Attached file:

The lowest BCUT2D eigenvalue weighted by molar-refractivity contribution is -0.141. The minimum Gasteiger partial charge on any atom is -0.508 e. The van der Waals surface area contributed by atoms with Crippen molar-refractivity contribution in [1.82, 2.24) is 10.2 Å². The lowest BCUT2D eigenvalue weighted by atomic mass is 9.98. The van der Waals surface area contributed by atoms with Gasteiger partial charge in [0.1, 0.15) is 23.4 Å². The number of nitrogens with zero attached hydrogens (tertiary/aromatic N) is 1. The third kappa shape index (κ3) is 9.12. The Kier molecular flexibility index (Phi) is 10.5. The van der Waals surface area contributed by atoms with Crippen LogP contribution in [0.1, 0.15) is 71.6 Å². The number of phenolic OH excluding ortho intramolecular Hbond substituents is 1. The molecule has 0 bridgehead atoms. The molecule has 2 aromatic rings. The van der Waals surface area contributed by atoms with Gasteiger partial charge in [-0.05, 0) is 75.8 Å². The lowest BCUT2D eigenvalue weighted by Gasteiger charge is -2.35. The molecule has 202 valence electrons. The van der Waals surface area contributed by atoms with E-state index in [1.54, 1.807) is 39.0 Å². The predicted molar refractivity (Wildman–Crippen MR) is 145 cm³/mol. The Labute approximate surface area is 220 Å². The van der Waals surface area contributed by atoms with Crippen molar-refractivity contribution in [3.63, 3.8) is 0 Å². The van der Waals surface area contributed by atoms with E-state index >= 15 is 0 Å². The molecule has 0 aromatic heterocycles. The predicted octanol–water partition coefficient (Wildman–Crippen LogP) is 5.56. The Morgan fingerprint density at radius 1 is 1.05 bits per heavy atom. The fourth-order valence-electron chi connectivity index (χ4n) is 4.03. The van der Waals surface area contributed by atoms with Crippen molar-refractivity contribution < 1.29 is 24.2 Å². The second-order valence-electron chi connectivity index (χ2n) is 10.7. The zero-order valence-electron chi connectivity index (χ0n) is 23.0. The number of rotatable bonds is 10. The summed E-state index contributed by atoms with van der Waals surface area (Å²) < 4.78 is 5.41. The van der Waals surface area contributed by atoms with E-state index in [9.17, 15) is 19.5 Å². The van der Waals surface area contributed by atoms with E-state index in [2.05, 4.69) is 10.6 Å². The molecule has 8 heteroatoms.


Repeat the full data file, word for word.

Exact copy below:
The lowest BCUT2D eigenvalue weighted by molar-refractivity contribution is -0.141. The minimum Gasteiger partial charge on any atom is -0.508 e. The van der Waals surface area contributed by atoms with Crippen molar-refractivity contribution in [1.82, 2.24) is 10.2 Å². The lowest BCUT2D eigenvalue weighted by atomic mass is 9.98. The van der Waals surface area contributed by atoms with Gasteiger partial charge in [0.1, 0.15) is 23.4 Å². The number of nitrogens with zero attached hydrogens (tertiary/aromatic N) is 1. The third kappa shape index (κ3) is 9.12. The Kier molecular flexibility index (Phi) is 10.5. The van der Waals surface area contributed by atoms with Crippen LogP contribution in [0.1, 0.15) is 71.6 Å². The number of phenolic OH excluding ortho intramolecular Hbond substituents is 1. The molecule has 0 bridgehead atoms. The molecule has 2 aromatic rings. The van der Waals surface area contributed by atoms with Gasteiger partial charge in [-0.05, 0) is 75.8 Å². The lowest BCUT2D eigenvalue weighted by Gasteiger charge is -2.35. The molecule has 202 valence electrons. The van der Waals surface area contributed by atoms with E-state index in [1.54, 1.807) is 39.0 Å². The predicted molar refractivity (Wildman–Crippen MR) is 145 cm³/mol. The Labute approximate surface area is 220 Å². The van der Waals surface area contributed by atoms with Crippen molar-refractivity contribution in [3.63, 3.8) is 0 Å². The van der Waals surface area contributed by atoms with E-state index >= 15 is 0 Å². The molecule has 0 aromatic heterocycles. The predicted octanol–water partition coefficient (Wildman–Crippen LogP) is 5.56. The Morgan fingerprint density at radius 1 is 1.05 bits per heavy atom. The fourth-order valence-electron chi connectivity index (χ4n) is 4.03. The van der Waals surface area contributed by atoms with Crippen molar-refractivity contribution < 1.29 is 24.2 Å². The second-order valence-electron chi connectivity index (χ2n) is 10.7. The zero-order valence-electron chi connectivity index (χ0n) is 23.0. The number of rotatable bonds is 10. The summed E-state index contributed by atoms with van der Waals surface area (Å²) < 4.78 is 5.41. The van der Waals surface area contributed by atoms with E-state index in [9.17, 15) is 19.5 Å². The van der Waals surface area contributed by atoms with E-state index in [2.05, 4.69) is 10.6 Å². The molecule has 8 heteroatoms.